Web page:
The U.S. Department of Education provides student loans to college students without requiring a credit check (except for PLUS loans). And federal loans come with relatively low fixed interest rates, plus access to some special benefits.
For example, your child may be able to receive forgiveness on their loans if they choose a certain career path, or they can get access to income-driven repayment plans if their monthly payments are too high relative to their discretionary income.
To qualify for federal student loans, your child must complete the Free Application for Federal Student Aid (FAFSAⓇ) form every year. This form helps the school’s financial aid office determine how much aid your child may need and whether they qualify to have some or all of the interest on their federal loans subsidized by the federal government while they’re in school and potentially at other times.
If you want to avoid saddling your child with student loan debt, you can apply for a federal Parent PLUS loan to help pay for school. Just keep in mind that the interest rates are a bit higher on PLUS loans than on other federal student loans, and a credit check is required.
Private Student Loans
If your child is ineligible for federal student loans or they’ve borrowed all they can, and they still need money to cover their cost of attendance, private student loans can help bridge the gap. Before you apply, though, it’s important to consider the differences between private and federal student loans.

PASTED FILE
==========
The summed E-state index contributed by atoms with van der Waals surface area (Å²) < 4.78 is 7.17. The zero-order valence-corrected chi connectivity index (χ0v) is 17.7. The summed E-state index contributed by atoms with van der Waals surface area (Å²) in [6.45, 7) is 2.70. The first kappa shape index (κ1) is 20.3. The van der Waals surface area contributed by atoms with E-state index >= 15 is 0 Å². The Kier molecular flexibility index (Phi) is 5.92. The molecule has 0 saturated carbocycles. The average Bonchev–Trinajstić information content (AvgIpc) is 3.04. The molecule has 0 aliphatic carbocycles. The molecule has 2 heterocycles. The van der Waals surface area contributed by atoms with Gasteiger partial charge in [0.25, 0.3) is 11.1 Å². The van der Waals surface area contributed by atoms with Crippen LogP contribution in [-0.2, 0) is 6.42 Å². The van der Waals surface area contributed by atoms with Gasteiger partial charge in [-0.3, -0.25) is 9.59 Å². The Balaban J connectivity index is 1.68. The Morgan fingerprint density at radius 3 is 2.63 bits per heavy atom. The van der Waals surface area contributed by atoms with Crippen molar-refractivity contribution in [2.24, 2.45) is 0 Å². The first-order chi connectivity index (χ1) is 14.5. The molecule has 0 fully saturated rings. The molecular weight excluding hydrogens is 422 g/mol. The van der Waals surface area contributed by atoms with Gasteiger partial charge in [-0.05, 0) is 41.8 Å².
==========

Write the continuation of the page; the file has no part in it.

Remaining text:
For starters, private student loans typically require a credit check and a look into credit history, which means you may need to cosign the loan with your child or apply on your own. The terms of the loan are typically based on creditworthiness and other relevant financial factors.
And generally, private student loans don’t come with income-driven repayment plans, and loan forgiveness typically isn’t an option.
That said, if you have strong credit and financial profiles, you may be able to qualify for a competitive interest rate.
You can also consider private lenders when refinancing both private and federal loans. However, refinancing federal loans with a private lender can cause you to lose those federal benefits mentioned above.